Albert Einstein

In November 1915, Albert Einstein published his theory of gravitation, thus attaining international renown which was to last unfailingly until the present day, long after his death. The history of his general theory of relativity, however, took a different course. It lost its appeal in the 1920s and did not experience a resurgence until the mid-1950s. Researchers at the Max Planck Institute for the History of Science have traced this surprising development.

Radio astronomers use a dance of three exotic stars to test the universality of free fall more

Measuring tiny differences in mass between different quantum states provides new insights into heavy atoms more

The star S2 orbits the supermassive black hole on a rosette-shaped orbit and confirms Einstein's theory more

Observations of the cosmic shadow dance on 29 May 1919 substantiated a new scientific view of the world more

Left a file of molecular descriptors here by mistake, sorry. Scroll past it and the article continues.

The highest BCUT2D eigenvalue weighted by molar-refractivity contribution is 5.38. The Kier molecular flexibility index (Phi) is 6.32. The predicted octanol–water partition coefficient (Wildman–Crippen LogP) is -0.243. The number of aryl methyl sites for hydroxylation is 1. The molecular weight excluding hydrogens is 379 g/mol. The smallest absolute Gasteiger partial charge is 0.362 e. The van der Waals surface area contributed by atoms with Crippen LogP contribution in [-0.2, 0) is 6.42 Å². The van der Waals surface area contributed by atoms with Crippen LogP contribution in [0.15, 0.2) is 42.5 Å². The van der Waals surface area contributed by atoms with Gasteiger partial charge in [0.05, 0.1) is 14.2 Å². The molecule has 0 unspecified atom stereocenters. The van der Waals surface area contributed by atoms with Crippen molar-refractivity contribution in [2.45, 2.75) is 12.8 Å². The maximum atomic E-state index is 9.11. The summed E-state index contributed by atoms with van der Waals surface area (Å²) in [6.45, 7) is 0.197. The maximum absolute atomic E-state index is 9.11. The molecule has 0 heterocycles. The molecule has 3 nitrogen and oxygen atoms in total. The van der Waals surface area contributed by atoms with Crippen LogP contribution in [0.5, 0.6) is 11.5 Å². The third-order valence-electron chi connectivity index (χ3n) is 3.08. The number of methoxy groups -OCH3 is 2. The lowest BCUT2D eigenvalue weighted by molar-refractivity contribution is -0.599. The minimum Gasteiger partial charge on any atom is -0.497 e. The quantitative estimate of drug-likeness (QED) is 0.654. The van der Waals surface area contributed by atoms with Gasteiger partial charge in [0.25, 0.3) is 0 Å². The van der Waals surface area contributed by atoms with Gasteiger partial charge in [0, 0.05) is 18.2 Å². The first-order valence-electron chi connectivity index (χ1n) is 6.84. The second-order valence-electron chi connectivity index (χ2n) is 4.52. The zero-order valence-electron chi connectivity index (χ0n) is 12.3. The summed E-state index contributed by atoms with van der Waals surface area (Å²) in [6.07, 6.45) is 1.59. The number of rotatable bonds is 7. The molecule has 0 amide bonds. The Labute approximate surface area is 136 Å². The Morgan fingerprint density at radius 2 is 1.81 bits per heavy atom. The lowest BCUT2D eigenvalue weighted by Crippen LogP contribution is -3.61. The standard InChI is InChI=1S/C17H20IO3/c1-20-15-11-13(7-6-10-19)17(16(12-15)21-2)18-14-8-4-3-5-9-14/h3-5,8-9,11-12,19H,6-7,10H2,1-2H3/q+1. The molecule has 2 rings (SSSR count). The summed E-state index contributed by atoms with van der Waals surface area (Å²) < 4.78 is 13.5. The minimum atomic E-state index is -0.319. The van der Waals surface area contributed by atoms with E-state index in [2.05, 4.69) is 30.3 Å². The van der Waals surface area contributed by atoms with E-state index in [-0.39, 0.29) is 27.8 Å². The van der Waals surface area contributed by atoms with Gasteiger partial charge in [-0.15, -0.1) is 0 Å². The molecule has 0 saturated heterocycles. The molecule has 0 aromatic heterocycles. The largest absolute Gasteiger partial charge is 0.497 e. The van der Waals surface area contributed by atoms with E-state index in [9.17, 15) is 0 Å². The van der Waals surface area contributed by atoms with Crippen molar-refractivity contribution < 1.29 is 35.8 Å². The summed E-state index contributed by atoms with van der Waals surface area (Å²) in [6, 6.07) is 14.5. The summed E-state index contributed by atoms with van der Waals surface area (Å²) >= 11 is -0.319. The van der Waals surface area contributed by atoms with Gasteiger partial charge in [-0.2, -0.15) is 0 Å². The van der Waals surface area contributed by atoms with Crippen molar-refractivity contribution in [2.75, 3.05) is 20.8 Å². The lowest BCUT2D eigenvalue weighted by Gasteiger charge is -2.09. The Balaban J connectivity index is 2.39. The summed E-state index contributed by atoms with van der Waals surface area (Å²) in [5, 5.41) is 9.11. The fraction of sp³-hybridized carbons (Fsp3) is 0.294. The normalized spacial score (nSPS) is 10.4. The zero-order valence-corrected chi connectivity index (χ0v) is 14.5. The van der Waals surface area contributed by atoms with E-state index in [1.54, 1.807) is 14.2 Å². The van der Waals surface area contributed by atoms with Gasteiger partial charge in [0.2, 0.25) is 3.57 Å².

The idea that black holes exist dates back to the 18th century more

The Max Planck Institute for Physics commemorates its 100th anniversary more

How researchers succeed in tracking down gravitational waves more

For the first time, scientists have observed ripples in the fabric of spacetime called gravitational waves, arriving at the earth from a cataclysmic event in the distant universe. This confirms a major prediction of Albert Einstein’s 1915 general theory of relativity and opens an unprecedented new window onto the cosmos. more

In the 1970s, Max Planck scientists started working in the research field of gravitational waves more

Today, we cannot imagine modern astrophysics without the general theory of relativity: no matter if it's black holes, quasars, or gravitational lenses – it plays an important role in all these fields.  And when researchers try to track down gravitational waves, they are trying to confirm one of Einstein's predictions. The eventful history of the most famous equation of the century. more

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